Microvascular invasion in prostate cancer correlates with pathologic stage.Arch Pathol Lab Med. 1995 Nov; 119(11):1050-4.AP
To determine the incidence of microvascular invasion in prostatic carcinoma and its correlation with other prognostic factors.
Evaluation of the frequency and extent of microvascular invasion by routine light microscopy in 210 whole-mounted radical prostatectomies with cancer.
Microvascular invasion was identified in 111 (53%) of 210 specimens. Focal microvascular invasion (involvement of fewer than three high-power fields) was present in 42 cases (20%); extensive microvascular invasion (involvement of three or more high-power fields) was present in 69 cases (33%). Capsular perforation was present in 43% and 62% of cases with focal and extensive microvascular invasion, respectively. Seminal vesical involvement was observed in 23% and 47% of cases with focal and extensive microvascular invasion, respectively. Lymph node metastases were only observed in cases with microvascular invasion and were present in 7% and 23% of cases with focal and extensive invasion, respectively. There was also a strong positive correlation of microvascular invasion with surgical margin status, Gleason score, and cancer volume. Tumors ranged in volume from 0.14 cc to 47.25 cc (mean, 9.09 cc), and the volume in cases without microvascular invasion was lower than in those with invasion (mean, 5.4 cc and 12.7 cc, respectively); also, the volume in cases with focal invasion was lower than in those with extensive invasion (mean, 9.4 cc and 16.1 cc, respectively).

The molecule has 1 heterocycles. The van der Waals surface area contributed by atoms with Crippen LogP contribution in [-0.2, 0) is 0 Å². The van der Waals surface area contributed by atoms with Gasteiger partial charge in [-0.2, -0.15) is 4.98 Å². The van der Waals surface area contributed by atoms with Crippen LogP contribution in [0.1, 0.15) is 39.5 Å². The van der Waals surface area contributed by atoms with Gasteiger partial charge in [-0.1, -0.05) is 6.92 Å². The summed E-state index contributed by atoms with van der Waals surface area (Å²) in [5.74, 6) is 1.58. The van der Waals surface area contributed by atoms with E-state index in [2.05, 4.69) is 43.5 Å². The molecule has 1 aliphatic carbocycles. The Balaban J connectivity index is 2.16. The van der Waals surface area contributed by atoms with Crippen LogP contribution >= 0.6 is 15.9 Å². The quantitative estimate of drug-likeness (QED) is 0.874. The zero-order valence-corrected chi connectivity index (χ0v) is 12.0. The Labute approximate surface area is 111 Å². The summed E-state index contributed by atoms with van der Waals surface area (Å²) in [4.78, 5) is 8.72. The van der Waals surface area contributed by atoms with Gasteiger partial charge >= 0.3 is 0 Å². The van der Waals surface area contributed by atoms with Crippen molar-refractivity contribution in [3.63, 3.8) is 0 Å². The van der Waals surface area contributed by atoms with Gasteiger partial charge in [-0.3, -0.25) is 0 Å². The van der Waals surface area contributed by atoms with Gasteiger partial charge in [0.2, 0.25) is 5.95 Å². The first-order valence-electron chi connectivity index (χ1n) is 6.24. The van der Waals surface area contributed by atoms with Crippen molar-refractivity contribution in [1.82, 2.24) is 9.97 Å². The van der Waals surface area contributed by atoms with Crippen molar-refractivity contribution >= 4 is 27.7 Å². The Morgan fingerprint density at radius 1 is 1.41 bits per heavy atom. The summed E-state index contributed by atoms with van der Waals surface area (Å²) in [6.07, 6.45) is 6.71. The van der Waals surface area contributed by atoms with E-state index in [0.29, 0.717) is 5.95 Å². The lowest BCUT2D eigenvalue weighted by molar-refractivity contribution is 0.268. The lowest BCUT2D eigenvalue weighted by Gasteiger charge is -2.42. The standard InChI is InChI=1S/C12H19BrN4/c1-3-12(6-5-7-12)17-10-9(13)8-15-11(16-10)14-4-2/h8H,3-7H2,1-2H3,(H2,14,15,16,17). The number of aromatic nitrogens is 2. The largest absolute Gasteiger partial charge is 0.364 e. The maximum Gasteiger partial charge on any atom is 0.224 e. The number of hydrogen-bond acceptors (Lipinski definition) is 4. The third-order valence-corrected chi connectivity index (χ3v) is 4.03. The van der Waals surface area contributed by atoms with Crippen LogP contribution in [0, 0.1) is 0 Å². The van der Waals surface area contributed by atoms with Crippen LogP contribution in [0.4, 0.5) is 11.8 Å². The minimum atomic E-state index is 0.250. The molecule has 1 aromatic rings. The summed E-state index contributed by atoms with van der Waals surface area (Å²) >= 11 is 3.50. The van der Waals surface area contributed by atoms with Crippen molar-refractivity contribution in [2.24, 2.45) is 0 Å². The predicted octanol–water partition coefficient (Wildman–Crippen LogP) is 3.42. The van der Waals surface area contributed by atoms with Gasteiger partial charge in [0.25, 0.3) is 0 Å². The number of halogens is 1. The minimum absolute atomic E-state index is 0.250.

Microvascular invasion in prostatic carcinoma correlates positively with virtually all measures of pathologic stage. Its presence should be reported in all prostate specimens according to the Cancer Committee of the College of Americans Pathologists.